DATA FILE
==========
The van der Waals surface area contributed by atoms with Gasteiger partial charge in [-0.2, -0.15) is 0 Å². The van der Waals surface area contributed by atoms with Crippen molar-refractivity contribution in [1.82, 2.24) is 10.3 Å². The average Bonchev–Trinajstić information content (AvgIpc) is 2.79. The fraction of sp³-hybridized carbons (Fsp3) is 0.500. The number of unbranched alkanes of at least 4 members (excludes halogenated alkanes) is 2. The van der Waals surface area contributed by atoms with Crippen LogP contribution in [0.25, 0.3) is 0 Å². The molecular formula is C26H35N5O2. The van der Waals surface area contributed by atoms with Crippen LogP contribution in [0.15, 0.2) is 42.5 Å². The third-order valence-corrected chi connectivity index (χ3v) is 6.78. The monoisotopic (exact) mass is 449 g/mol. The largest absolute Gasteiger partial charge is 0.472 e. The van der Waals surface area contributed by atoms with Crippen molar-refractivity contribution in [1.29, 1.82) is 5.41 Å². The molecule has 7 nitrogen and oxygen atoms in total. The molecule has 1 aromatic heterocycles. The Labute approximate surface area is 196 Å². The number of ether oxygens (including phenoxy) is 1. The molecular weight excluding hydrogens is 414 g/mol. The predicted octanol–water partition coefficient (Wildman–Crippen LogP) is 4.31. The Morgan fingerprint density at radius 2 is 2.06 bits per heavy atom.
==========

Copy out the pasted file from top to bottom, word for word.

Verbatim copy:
The van der Waals surface area contributed by atoms with Gasteiger partial charge in [-0.2, -0.15) is 0 Å². The van der Waals surface area contributed by atoms with Crippen molar-refractivity contribution in [1.82, 2.24) is 10.3 Å². The average Bonchev–Trinajstić information content (AvgIpc) is 2.79. The fraction of sp³-hybridized carbons (Fsp3) is 0.500. The number of unbranched alkanes of at least 4 members (excludes halogenated alkanes) is 2. The van der Waals surface area contributed by atoms with Crippen LogP contribution in [0.25, 0.3) is 0 Å². The molecular formula is C26H35N5O2. The van der Waals surface area contributed by atoms with Crippen LogP contribution in [0.15, 0.2) is 42.5 Å². The third-order valence-corrected chi connectivity index (χ3v) is 6.78. The monoisotopic (exact) mass is 449 g/mol. The largest absolute Gasteiger partial charge is 0.472 e. The van der Waals surface area contributed by atoms with Crippen molar-refractivity contribution in [1.29, 1.82) is 5.41 Å². The molecule has 7 nitrogen and oxygen atoms in total. The molecule has 1 aromatic heterocycles. The Labute approximate surface area is 196 Å². The number of ether oxygens (including phenoxy) is 1. The molecular weight excluding hydrogens is 414 g/mol. The predicted octanol–water partition coefficient (Wildman–Crippen LogP) is 4.31. The Morgan fingerprint density at radius 2 is 2.06 bits per heavy atom.